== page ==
true, it must be very frustrating for the police- but they should also understand some things about DV, for example that most women are attacked many times before they report, and that they are at very high risk if they carry out a plan to leave. They can't just walk out. Even from a practical point of view, imagine the logistics (housing, money, kids) not to mention safety. I would post a link to a DV charity- the more I have learnt about it the more shocked I have been

Margolotta Thu 27-Mar-14 18:48:28

I am a regular, but have name changed so I don't out myself.

I was that woman.

My ExH used to beat the living hell out of me when on drugs or drunk, if the planets were out of alignment or if he just fancied it. I called the Police on 2 occasions and he was taken away. It was nasty stuff, broken bones, blood, punches, kicks, hair torn out like something from a bloody awful film.

The first time, I was called in the morning and asked if I wanted to press charges. I really really did. I also knew he would find a way to get to me, he had told me often enough that he would get me, and I knew him well enough to know that he would, the consequences would have been fatal. He had also worn me down so badly that I didn't believe that I could function without him. So they released him and he came home.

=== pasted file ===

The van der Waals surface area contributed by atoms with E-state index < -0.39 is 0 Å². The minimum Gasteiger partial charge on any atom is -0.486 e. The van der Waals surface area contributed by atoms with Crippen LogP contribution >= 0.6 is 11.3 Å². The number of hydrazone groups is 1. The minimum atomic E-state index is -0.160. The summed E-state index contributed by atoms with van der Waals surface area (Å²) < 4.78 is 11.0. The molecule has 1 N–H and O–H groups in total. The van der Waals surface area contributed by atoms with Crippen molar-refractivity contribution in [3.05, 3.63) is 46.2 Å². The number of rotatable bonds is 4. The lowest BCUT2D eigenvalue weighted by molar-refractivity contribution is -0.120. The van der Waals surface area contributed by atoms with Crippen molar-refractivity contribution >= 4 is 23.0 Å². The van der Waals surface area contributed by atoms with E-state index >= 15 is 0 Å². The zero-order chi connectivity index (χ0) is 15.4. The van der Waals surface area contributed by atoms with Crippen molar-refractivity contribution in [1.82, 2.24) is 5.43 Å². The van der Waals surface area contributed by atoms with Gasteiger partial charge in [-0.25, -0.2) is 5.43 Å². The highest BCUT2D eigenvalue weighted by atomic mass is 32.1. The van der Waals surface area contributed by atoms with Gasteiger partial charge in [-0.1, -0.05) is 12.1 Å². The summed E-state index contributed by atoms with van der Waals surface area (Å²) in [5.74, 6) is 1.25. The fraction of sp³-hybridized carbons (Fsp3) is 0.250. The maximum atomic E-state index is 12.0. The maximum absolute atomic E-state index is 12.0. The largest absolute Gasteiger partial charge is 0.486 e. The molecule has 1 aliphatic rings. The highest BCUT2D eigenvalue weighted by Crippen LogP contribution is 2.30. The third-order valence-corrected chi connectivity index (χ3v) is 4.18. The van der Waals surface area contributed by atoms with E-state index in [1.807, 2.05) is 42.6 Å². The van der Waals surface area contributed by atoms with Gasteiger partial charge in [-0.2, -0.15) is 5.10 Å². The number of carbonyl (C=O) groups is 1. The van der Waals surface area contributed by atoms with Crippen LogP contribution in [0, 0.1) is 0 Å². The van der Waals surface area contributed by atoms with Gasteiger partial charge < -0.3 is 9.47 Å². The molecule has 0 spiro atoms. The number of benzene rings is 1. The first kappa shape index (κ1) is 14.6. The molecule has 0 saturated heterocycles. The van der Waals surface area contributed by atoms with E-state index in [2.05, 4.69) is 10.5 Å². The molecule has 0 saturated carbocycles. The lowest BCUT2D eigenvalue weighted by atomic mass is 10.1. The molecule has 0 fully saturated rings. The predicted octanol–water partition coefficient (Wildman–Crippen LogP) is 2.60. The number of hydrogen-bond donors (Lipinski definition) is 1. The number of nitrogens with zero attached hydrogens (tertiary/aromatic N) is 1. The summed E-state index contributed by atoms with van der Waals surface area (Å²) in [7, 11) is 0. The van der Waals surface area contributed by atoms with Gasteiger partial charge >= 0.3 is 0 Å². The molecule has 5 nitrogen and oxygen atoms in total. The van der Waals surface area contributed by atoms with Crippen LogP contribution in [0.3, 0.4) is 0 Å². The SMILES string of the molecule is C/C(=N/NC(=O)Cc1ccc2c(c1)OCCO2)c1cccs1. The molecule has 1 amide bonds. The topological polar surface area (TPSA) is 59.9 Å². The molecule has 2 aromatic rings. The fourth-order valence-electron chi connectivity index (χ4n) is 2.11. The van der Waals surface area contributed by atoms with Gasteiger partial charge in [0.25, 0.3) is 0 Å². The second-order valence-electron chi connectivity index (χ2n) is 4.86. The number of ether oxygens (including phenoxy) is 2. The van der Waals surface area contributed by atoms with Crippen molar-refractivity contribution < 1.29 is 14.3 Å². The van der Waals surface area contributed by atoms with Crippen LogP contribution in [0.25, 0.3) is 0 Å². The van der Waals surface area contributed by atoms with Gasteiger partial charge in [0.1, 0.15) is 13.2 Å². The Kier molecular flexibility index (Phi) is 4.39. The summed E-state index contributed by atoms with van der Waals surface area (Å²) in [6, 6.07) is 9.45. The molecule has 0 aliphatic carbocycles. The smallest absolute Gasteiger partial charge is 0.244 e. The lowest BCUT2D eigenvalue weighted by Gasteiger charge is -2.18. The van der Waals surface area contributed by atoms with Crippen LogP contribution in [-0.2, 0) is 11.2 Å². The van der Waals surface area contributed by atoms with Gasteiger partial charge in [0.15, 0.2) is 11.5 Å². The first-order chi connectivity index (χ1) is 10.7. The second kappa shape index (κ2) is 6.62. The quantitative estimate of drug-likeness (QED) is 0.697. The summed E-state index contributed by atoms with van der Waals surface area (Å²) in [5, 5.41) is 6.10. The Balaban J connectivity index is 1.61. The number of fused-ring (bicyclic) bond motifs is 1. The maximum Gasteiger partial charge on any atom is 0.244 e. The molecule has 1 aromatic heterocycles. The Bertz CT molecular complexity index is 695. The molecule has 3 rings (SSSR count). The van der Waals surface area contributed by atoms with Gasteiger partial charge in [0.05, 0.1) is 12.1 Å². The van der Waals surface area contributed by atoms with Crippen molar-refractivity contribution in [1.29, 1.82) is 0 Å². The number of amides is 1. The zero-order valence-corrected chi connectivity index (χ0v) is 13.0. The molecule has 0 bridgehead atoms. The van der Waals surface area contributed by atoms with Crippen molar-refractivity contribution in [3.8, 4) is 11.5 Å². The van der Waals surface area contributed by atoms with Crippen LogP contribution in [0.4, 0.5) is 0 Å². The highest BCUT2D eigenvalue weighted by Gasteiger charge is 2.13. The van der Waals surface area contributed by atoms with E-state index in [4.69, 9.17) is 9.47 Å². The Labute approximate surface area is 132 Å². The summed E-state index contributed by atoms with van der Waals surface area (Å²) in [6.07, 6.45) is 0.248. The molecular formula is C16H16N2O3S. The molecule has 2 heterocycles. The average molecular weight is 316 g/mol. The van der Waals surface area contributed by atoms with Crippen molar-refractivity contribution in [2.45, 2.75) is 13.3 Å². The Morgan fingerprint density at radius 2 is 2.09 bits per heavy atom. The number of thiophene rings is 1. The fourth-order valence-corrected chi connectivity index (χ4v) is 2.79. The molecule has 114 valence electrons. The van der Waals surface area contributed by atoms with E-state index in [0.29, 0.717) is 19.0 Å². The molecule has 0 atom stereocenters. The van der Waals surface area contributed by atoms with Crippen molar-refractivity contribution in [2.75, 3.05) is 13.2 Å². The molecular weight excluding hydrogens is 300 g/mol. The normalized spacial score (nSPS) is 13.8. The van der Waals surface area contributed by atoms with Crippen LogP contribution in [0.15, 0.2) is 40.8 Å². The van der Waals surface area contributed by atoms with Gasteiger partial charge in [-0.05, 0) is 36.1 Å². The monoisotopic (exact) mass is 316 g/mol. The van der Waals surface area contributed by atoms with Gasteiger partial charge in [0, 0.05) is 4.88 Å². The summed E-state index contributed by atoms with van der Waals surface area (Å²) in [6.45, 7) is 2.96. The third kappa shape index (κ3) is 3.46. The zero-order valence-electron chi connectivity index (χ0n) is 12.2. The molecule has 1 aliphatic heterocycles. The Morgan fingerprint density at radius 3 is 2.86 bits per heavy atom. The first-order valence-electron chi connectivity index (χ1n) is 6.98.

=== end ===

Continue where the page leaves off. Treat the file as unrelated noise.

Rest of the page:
He used the fact that I had reported him as fuel for his rage. He would then taunt me with it when I lay bleeding and crying after yet another beating.

The second time, a policeman came to the door the next morning. He said that he wanted me to press charges, the bruising was enough to secure a conviction. As he had been being arrested the night before, he had promised to kill the DCs so I asked if he would get bail, the PC said he thought he would and I couldn't take the chance. He had already removed our older DC from their school without my knowledge a couple of times, I knew he would do it again. Again, they released him and he came home. The next day, he broke my collar bone by stamping on me. I called WA from the hospital and I eventually got out out into a shelter.